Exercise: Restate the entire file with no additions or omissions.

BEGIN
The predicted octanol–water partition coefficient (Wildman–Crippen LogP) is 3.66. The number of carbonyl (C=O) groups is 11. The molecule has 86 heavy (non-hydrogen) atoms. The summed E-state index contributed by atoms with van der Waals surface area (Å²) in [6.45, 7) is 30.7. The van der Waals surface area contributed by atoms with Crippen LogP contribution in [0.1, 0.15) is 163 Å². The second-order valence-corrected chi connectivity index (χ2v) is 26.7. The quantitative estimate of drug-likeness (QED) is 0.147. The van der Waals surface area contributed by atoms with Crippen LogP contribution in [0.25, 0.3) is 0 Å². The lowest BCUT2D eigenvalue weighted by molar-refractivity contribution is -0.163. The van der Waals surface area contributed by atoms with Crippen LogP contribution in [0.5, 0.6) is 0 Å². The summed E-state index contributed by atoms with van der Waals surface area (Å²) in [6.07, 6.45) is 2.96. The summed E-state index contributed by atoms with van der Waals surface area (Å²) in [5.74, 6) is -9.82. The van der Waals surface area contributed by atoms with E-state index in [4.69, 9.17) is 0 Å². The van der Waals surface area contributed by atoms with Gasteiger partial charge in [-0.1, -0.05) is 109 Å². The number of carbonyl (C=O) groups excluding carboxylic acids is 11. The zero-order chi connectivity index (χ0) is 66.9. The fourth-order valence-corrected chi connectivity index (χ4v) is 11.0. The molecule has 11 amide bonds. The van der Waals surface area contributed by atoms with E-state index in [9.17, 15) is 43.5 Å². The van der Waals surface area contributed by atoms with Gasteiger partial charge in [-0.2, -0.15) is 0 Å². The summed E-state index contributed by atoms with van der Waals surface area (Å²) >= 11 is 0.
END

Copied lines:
The predicted octanol–water partition coefficient (Wildman–Crippen LogP) is 3.66. The number of carbonyl (C=O) groups is 11. The molecule has 86 heavy (non-hydrogen) atoms. The summed E-state index contributed by atoms with van der Waals surface area (Å²) in [6.45, 7) is 30.7. The van der Waals surface area contributed by atoms with Crippen LogP contribution in [0.1, 0.15) is 163 Å². The second-order valence-corrected chi connectivity index (χ2v) is 26.7. The quantitative estimate of drug-likeness (QED) is 0.147. The van der Waals surface area contributed by atoms with Crippen LogP contribution in [0.25, 0.3) is 0 Å². The lowest BCUT2D eigenvalue weighted by molar-refractivity contribution is -0.163. The van der Waals surface area contributed by atoms with Crippen LogP contribution in [0.5, 0.6) is 0 Å². The summed E-state index contributed by atoms with van der Waals surface area (Å²) in [6.07, 6.45) is 2.96. The summed E-state index contributed by atoms with van der Waals surface area (Å²) in [5.74, 6) is -9.82. The van der Waals surface area contributed by atoms with E-state index in [4.69, 9.17) is 0 Å². The van der Waals surface area contributed by atoms with Gasteiger partial charge in [-0.1, -0.05) is 109 Å². The number of carbonyl (C=O) groups excluding carboxylic acids is 11. The zero-order chi connectivity index (χ0) is 66.9. The fourth-order valence-corrected chi connectivity index (χ4v) is 11.0. The molecule has 11 amide bonds. The van der Waals surface area contributed by atoms with E-state index in [9.17, 15) is 43.5 Å². The van der Waals surface area contributed by atoms with Gasteiger partial charge in [-0.2, -0.15) is 0 Å². The summed E-state index contributed by atoms with van der Waals surface area (Å²) >= 11 is 0.